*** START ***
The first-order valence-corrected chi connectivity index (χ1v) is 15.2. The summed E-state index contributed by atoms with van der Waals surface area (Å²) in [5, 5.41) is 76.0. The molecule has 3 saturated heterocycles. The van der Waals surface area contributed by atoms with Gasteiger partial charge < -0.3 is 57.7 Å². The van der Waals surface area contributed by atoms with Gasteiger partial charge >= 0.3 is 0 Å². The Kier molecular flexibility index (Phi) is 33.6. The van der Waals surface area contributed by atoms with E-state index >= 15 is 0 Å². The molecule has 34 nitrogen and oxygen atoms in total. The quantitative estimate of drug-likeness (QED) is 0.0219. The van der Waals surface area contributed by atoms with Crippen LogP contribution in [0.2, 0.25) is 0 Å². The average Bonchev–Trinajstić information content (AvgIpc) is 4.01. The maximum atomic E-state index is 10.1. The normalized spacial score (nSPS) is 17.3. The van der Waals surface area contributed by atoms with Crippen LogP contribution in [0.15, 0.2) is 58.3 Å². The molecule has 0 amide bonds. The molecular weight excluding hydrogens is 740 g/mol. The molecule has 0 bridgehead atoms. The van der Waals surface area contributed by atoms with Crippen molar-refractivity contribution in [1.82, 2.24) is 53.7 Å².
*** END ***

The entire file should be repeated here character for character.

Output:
The first-order valence-corrected chi connectivity index (χ1v) is 15.2. The summed E-state index contributed by atoms with van der Waals surface area (Å²) in [5, 5.41) is 76.0. The molecule has 3 saturated heterocycles. The van der Waals surface area contributed by atoms with Gasteiger partial charge < -0.3 is 57.7 Å². The van der Waals surface area contributed by atoms with Gasteiger partial charge >= 0.3 is 0 Å². The Kier molecular flexibility index (Phi) is 33.6. The van der Waals surface area contributed by atoms with E-state index >= 15 is 0 Å². The molecule has 34 nitrogen and oxygen atoms in total. The quantitative estimate of drug-likeness (QED) is 0.0219. The van der Waals surface area contributed by atoms with Crippen LogP contribution in [0.2, 0.25) is 0 Å². The average Bonchev–Trinajstić information content (AvgIpc) is 4.01. The maximum atomic E-state index is 10.1. The normalized spacial score (nSPS) is 17.3. The van der Waals surface area contributed by atoms with Crippen LogP contribution in [0.15, 0.2) is 58.3 Å². The molecule has 0 amide bonds. The molecular weight excluding hydrogens is 740 g/mol. The molecule has 0 bridgehead atoms. The van der Waals surface area contributed by atoms with Crippen molar-refractivity contribution in [1.82, 2.24) is 53.7 Å².